Again, scientists don’t know why women are at a higher risk for this condition. “It may have something to do with women’s immune responses,” says John Aucott, M.D., assistant professor in the division of rheumatology at Johns Hopkins Medical School in Baltimore. Our immune systems may make us more prone to PTLDS’s vague but long-lasting symptoms—fatigue, aches and pains, and cognitive problems—which are similar to those of chronic fatigue syndrome and fibromyalgia, two additional conditions women are more likely to suffer from.
And it’s on the rise.
The number of reported cases of Lyme disease in the United States has grown about 70 percent during the past decade. And although Lyme is most rampant in the Northeast and Midwest—experts estimate that 85 percent of cases originate in these regions—it was reported in 45 states in 2014.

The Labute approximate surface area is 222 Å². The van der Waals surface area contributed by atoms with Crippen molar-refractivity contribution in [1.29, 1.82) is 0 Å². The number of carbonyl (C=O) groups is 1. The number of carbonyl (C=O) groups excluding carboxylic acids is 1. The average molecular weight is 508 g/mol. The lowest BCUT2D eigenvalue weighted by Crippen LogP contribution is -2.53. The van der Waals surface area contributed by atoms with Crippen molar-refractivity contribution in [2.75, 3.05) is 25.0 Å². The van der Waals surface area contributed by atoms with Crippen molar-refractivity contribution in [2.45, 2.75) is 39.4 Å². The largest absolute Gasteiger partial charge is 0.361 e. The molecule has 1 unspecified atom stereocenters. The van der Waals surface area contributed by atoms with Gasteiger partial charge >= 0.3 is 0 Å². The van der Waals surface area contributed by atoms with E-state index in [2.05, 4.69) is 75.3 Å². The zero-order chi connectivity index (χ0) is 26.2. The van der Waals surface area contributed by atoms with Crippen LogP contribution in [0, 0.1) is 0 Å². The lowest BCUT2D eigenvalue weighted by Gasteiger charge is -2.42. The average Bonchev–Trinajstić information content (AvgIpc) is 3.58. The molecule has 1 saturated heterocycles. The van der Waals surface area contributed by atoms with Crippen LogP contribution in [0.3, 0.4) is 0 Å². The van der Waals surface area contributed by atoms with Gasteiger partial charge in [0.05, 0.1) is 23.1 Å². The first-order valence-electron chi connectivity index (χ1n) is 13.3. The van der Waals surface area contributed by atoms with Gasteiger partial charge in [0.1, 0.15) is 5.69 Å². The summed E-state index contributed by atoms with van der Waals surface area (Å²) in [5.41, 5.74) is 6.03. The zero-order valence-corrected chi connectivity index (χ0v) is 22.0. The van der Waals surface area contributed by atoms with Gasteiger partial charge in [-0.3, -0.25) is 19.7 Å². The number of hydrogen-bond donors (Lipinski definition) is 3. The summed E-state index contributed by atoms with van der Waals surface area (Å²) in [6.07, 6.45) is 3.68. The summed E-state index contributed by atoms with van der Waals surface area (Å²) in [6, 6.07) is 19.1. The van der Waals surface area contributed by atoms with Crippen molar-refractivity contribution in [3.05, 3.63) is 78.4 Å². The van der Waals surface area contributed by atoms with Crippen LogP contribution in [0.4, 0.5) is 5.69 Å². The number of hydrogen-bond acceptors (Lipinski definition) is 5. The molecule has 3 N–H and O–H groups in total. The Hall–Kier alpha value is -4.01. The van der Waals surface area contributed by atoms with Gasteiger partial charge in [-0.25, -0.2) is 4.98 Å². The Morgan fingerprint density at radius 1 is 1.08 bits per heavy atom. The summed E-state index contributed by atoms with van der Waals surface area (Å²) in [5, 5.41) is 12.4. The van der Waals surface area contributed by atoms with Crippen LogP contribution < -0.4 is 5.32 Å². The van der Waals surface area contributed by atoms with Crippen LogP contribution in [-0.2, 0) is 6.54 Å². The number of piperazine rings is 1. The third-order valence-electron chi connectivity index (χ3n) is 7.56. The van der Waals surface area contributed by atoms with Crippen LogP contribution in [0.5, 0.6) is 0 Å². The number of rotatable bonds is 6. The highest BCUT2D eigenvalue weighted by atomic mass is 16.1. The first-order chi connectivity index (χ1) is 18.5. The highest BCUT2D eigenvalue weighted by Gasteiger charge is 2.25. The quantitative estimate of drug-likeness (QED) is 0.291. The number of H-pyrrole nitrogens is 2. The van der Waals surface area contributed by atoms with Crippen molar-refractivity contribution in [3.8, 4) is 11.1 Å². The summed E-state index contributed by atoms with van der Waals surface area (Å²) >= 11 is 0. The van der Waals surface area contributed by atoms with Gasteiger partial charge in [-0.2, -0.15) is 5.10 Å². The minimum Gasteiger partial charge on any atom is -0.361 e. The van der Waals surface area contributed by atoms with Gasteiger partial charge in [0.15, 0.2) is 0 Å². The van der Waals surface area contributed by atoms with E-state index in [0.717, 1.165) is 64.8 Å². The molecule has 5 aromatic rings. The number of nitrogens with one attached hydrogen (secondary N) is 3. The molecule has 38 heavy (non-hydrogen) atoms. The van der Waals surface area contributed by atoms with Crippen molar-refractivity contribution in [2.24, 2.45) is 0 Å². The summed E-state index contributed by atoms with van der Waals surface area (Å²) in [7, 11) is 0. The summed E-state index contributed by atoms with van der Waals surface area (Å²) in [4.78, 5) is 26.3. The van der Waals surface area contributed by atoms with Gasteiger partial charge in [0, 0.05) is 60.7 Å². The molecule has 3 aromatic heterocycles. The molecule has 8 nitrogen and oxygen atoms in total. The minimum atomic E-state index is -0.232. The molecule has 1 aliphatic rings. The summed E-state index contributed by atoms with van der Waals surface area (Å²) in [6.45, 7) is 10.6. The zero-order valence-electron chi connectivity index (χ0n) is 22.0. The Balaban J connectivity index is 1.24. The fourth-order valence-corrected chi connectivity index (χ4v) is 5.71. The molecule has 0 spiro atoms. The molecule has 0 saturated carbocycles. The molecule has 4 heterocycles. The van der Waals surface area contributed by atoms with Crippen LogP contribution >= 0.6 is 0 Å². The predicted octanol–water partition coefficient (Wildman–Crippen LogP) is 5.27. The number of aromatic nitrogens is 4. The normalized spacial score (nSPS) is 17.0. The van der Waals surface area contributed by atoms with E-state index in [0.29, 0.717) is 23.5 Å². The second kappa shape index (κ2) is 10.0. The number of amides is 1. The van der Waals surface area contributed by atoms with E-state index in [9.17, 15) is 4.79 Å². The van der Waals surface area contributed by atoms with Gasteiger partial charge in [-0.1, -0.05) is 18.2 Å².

With each passing year, Lyme becomes more of a threat for a number of ecological reasons. When the United States shifted its focus from agriculture to industry about 150 years ago, an estimated 80 percent of farmland regrew into forest. This has allowed mice and rodents to flourish—and it’s where ticks pick up Lyme causing bacteria.
Some scientists believe that climate change is also causing ticks to spread north to areas that used to be too harsh for them, and it’s changing their behavior—some now emerge sooner in the spring and summer. In parts of the Midwest and Northeast, up to 50 percent of adult ticks now carry the infection, and these Lyme hot spots are growing: According to a 2015 CDC study, the number of U.S. counties at high risk for human Lyme disease approximately tripled from 1993 to 2012. “Now that the environment has been disturbed by us,” says Sam Telford, S.D., a tick-borne-disease specialist at Tufts University, “we see far more ticks than would ever be natural.”